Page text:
|The first excerpt represents the element of Air. It speaks of mental influences and the process of thought, and is drawn from Poems of William Blake by William Blake:
Revives the milked cow, & tames the fire-breathing steed.
But Thel is like a faint cloud kindled at the rising sun:
I vanish from my pearly throne, and who shall find my place.
Queen of the vales the Lily answered, ask the tender cloud,
And it shall tell thee why it glitters in the morning sky.
And why it scatters its bright beauty thro the humid air.
Descend O little cloud & hover before the eyes of Thel.
The Cloud descended and the Lily bowd her modest head:
And went to mind her numerous charge among the verdant grass.
O little Cloud the virgin said, I charge thee to tell me
Poems of William Blake
|The second excerpt represents the element of Fire. It speaks of emotional influences and base passions, and is drawn from The Alkahest by Honore de Balzac:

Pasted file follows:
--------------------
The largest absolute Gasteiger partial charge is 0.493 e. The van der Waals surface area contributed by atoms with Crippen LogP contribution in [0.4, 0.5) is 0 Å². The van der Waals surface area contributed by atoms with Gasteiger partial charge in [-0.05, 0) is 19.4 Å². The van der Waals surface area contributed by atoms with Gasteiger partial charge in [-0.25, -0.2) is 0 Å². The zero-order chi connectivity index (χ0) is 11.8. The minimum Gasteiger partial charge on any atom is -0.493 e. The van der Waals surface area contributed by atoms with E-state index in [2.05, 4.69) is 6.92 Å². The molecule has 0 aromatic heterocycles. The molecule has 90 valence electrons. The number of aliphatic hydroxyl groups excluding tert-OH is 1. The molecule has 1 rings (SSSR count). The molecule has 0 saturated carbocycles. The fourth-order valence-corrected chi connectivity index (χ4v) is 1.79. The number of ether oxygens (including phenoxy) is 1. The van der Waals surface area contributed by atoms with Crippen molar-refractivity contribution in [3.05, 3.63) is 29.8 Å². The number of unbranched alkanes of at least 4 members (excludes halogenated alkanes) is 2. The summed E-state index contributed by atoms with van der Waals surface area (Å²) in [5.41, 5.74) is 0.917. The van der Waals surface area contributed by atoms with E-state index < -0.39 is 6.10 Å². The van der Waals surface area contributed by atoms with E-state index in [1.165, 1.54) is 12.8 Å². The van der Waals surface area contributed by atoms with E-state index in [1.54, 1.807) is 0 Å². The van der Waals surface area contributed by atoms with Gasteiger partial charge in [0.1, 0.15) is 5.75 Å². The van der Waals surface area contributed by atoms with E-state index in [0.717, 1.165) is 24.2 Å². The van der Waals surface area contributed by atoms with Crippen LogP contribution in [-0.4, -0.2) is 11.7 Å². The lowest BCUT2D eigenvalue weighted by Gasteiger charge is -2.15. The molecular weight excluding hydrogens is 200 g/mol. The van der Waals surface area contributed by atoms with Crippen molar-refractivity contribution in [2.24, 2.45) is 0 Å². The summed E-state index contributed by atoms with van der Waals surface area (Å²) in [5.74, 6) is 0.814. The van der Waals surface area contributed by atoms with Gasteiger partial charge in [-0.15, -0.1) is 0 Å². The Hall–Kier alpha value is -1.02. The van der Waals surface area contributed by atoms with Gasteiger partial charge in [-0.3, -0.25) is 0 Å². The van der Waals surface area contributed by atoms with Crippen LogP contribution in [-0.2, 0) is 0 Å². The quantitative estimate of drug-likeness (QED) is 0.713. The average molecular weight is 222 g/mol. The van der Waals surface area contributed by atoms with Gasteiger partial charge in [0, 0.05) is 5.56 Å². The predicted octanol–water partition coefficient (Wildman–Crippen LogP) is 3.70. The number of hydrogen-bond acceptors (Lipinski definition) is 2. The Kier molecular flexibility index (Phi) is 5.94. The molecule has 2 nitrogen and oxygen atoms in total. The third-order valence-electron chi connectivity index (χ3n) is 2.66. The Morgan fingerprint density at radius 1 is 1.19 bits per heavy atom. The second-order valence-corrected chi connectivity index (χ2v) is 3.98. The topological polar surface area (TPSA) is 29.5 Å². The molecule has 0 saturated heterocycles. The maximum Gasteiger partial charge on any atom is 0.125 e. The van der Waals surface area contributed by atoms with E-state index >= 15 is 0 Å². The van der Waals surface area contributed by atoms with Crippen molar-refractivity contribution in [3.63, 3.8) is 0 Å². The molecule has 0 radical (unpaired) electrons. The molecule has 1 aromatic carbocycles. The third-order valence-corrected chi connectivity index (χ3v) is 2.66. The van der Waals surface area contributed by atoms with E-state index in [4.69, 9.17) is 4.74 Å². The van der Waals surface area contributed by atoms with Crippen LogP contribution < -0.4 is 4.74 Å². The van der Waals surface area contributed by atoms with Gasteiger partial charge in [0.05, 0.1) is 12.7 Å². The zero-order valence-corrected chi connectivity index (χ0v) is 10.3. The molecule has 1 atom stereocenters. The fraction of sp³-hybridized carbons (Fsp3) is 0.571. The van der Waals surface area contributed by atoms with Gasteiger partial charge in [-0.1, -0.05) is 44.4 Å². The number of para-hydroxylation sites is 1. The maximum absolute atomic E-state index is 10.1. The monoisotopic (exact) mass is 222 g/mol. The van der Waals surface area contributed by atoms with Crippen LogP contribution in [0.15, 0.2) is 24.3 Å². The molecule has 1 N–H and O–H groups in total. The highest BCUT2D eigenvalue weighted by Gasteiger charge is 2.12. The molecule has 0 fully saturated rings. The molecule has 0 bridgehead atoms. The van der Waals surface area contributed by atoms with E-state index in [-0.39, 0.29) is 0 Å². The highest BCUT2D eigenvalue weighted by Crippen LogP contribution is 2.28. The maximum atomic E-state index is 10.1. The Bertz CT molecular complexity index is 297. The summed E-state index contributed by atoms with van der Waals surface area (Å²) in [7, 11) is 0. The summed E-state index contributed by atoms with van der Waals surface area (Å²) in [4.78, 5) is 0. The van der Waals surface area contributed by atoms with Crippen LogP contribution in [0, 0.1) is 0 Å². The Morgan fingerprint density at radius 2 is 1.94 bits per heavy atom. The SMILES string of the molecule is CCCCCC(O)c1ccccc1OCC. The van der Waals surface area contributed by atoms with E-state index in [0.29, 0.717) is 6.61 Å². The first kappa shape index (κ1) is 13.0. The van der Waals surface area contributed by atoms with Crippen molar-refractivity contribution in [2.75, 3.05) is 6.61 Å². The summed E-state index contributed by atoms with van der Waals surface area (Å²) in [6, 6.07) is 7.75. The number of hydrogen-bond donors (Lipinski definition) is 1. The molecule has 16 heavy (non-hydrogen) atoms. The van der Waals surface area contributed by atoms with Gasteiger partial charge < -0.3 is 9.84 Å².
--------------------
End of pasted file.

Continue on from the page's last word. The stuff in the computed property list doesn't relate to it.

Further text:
more fitted to his character and to the aspirations of his heart. No
gilded Parisian salon had effaced from his mind the harmonies of the
panelled parlor and the little garden where his happy childhood had
slipped away. A man must needs be without a home to remain in Paris,--
Paris, the city of cosmopolitans, of men who wed the world, and clasp
her with the arms of Science, Art, or Power.
The son of Flanders came back to Douai, like La Fontaine's pigeon to
its nest; he wept with joy as he re-entered the town on the day of the
Gayant procession,--Gayant, the superstitious luck of Douai, the glory
of Flemish traditions, introduced there at the time the Claes family
had emigrated from Ghent. The death of Balthazar's father and mother